A massive solar flare could make for a beautiful night for people in the northern United States – provided it doesn’t knock the lights out.
Common sense but, if you don’t need to have it(computers,radios,chargers,etc) turned on or plugged in right now, you should go ahead and turn it off and unplug it. I am not a “doom and gloom” kind of person, more it just makes sense that if there is an event (this thing hits us) and the device is not connected to the grid it will be more likely to survive. I digress…
The blast of charged particles unleashed from the sun earlier this week has been peppering the Earth over the last few days, but it’s biggest punch is expected to hit the Earth’s atmosphere on Thursday.
Monday’s eruption, considered an X-class flare, is the biggest solar flare in four years. It is already being blamed for disrupting radio communication in China, and could potentially affect power grids and satellite communication around the globe.
However, for the United States, the most likely outcome from this latest space storm could be a colorful night sky over New England and even parts of New York State.
“It won’t hit us dead-on,” physicist Dean Pesnell, project scientist for NASA’s Solar Dynamics Observatory, told National Geographic.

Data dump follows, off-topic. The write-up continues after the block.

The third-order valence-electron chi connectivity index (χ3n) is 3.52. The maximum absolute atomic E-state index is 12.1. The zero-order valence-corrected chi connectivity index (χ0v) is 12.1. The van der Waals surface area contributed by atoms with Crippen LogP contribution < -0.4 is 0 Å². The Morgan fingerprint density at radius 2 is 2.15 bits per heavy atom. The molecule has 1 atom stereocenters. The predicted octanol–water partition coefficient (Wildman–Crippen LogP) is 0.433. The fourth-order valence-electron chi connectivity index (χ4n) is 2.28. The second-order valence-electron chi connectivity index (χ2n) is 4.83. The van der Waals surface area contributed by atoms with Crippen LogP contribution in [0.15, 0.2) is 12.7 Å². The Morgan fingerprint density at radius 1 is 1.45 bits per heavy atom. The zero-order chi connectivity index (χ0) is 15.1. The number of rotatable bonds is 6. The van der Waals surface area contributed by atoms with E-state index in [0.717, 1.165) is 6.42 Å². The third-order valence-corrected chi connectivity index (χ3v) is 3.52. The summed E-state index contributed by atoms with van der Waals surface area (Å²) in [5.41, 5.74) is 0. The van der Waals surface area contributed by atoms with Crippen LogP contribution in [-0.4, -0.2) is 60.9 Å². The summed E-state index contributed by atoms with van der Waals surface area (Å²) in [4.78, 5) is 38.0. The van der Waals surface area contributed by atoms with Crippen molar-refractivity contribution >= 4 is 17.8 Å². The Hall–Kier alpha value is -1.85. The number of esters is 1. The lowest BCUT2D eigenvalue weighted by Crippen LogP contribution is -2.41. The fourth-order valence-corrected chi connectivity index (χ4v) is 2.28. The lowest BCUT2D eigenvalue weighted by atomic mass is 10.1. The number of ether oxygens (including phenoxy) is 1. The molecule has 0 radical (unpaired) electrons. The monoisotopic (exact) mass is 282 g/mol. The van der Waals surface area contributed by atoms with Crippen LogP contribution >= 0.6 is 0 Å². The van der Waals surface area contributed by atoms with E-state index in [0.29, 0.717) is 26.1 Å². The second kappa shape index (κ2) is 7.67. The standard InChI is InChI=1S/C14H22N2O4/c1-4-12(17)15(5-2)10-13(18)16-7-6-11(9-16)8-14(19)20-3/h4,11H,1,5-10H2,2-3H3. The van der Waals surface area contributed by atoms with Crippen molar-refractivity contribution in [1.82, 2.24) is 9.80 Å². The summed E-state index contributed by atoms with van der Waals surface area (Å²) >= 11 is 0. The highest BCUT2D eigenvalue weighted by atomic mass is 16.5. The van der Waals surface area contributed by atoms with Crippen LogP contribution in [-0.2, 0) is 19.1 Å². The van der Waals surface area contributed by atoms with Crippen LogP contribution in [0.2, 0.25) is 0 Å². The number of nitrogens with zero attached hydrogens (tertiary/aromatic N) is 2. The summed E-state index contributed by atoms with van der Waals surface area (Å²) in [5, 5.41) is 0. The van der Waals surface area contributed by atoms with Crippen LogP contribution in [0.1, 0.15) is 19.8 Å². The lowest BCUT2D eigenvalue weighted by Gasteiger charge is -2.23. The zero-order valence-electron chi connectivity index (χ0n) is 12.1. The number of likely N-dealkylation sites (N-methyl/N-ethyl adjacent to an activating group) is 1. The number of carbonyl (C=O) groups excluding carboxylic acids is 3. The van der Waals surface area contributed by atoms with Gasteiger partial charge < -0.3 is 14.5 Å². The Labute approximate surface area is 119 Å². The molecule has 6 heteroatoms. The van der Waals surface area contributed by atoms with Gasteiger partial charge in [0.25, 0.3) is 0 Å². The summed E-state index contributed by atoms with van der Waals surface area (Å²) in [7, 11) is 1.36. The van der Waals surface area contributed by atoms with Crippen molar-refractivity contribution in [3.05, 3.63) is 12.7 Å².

The moon may make it difficult to see, but stargazers may be able to catch a reddish glow among the stars.
“X-class flares are the most powerful of all solar events that can trigger radio blackouts and long-lasting radiation storms,” NASA said on Tuesday.
The China Meteorological Administration reported that Monday’s solar flare caused “sudden ionospheric disturbances” in the atmosphere above China and jammed short-wave radio communications in the southern part of the country.
And Xinhua, the official Chinese news agency reported there was a high probability that large solar flares would appear over the next three days.
Solar flares in 2006 are blamed for causing disruptions of GPS systems, according to New Scientist magazine. Another in 1973 knocked out power in Canada, impacted six million people.